Future

Now that Alex has let the cat peek out from under the bag, I’ll mention it too.

A cable network has paid for three more scripts on one of the shows he’s been developing. Experience-free Webs is not going to be part of the little writing staff he’s putting together, nor would I expect to be, but with a little luck I’ll have some sort of industry job in six months.

Filmmaking in the 21st century

Some of you may have seen this already, but I’ll post it for the rest because it’s technically amazing.

The BBC series Timewatch analyzes and historical events and recently looked at the D-Day’s Omaha Beach. The episode itself tried to spin unoriginal conclusions out of a whole lot of nothing, but that’s not my point here.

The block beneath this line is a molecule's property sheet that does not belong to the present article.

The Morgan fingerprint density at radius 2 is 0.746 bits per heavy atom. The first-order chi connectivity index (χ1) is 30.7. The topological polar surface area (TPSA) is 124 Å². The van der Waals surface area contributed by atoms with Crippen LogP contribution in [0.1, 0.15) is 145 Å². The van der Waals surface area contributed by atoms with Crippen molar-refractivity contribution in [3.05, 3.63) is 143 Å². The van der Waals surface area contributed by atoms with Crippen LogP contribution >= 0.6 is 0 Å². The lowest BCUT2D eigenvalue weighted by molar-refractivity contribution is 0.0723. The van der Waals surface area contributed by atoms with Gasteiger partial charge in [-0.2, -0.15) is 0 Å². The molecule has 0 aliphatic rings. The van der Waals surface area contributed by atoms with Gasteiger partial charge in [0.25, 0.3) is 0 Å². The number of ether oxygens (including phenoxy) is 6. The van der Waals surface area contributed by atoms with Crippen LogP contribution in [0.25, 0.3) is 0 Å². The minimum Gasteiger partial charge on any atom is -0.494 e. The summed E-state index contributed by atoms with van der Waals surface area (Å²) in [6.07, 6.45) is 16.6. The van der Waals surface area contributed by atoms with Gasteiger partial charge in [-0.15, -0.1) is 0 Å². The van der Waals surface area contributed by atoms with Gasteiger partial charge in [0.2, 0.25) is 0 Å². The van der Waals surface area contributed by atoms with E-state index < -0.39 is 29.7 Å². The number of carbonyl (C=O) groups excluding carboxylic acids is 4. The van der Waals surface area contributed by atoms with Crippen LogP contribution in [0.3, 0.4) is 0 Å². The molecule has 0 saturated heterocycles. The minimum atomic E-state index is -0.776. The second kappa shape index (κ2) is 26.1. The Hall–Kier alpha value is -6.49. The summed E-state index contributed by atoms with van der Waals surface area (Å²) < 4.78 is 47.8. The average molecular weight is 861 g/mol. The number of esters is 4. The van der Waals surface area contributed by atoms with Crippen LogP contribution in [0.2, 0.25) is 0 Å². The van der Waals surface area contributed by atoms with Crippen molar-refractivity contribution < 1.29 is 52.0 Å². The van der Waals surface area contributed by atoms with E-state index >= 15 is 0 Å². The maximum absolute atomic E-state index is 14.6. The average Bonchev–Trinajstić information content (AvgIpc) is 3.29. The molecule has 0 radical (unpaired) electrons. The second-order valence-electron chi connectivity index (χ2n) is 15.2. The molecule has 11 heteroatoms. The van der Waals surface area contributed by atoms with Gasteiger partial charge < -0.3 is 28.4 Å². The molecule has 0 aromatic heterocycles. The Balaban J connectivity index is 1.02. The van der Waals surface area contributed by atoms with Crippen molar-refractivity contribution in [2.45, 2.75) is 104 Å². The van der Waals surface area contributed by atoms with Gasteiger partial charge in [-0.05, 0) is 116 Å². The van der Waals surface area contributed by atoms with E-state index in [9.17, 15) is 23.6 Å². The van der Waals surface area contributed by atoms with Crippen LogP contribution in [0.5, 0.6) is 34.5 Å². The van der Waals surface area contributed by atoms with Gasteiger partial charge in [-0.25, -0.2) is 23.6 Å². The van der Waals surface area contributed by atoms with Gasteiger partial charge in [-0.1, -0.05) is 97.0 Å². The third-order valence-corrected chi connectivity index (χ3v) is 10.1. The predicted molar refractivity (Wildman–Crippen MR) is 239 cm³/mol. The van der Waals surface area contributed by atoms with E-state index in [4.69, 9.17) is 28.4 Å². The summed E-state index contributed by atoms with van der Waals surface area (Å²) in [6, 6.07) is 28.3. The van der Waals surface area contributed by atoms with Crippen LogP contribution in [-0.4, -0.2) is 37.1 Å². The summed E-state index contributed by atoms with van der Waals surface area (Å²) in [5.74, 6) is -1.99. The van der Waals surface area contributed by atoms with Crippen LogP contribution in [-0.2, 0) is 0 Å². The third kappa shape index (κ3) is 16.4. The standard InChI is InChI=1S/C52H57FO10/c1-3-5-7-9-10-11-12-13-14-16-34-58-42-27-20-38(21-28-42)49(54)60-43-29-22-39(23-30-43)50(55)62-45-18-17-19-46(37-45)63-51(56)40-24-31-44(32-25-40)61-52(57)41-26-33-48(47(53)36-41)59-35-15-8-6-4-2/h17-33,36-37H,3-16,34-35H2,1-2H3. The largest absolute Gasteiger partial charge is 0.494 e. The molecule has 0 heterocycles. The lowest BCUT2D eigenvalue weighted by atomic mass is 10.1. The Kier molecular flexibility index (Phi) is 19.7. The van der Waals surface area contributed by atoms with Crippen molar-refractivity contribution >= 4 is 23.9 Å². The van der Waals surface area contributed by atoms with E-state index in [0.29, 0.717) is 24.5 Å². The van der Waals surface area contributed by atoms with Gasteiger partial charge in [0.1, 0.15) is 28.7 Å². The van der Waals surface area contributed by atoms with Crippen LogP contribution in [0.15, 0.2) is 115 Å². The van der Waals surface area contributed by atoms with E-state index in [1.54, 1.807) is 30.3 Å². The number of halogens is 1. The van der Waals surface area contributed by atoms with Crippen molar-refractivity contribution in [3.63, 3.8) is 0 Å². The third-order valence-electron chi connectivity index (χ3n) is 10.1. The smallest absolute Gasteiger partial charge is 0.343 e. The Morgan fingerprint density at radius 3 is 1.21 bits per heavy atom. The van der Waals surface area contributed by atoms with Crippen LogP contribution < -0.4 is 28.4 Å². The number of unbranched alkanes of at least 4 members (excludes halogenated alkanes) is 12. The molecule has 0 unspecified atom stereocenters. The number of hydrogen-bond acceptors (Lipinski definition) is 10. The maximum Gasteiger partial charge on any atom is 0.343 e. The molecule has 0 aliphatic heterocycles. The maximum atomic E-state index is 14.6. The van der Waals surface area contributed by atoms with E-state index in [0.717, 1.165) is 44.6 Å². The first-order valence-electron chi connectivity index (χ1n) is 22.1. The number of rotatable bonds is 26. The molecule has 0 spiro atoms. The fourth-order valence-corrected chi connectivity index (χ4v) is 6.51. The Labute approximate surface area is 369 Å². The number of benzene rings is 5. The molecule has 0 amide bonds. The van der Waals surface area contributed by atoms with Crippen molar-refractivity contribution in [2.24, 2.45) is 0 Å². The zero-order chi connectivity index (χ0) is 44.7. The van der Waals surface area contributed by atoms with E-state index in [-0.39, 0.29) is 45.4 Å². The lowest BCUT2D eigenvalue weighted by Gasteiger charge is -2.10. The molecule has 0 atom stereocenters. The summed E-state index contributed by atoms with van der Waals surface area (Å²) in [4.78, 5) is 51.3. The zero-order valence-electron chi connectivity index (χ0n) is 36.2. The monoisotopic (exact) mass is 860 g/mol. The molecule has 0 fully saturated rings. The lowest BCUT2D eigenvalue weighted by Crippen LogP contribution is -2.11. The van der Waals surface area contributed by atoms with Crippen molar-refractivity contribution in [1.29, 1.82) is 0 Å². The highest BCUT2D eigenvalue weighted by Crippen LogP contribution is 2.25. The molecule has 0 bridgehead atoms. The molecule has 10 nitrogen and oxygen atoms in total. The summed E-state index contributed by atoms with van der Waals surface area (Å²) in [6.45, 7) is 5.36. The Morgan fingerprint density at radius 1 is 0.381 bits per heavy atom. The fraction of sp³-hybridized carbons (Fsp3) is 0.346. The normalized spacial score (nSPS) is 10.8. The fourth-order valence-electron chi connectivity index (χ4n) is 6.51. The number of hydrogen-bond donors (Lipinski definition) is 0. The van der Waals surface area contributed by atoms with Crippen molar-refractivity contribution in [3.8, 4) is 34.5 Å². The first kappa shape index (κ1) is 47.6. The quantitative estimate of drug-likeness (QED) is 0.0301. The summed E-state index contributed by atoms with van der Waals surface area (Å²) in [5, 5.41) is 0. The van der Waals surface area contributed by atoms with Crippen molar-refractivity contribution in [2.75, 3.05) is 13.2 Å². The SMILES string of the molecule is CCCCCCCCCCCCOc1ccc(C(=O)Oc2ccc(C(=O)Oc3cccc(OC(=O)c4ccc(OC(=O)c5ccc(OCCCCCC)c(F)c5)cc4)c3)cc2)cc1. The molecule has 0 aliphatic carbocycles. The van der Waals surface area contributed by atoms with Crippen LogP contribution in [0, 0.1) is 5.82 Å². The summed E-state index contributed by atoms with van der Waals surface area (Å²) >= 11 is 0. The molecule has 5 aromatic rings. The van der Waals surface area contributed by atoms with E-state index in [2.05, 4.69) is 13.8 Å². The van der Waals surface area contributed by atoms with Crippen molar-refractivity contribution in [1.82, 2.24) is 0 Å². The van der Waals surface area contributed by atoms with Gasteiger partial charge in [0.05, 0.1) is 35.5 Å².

The show uses recreations. Most TV documentaries about battles do. But these usually involve fewer than two dozen participants and use narrow shots to keep the empty battlefield hidden. Timewatch went another route, sort of. The show’s CGI crew of three, with the help of some manual labour, invaded Omaha Beach to recreate the landing.

Show researcher Georgina Leslie explains in the show blog: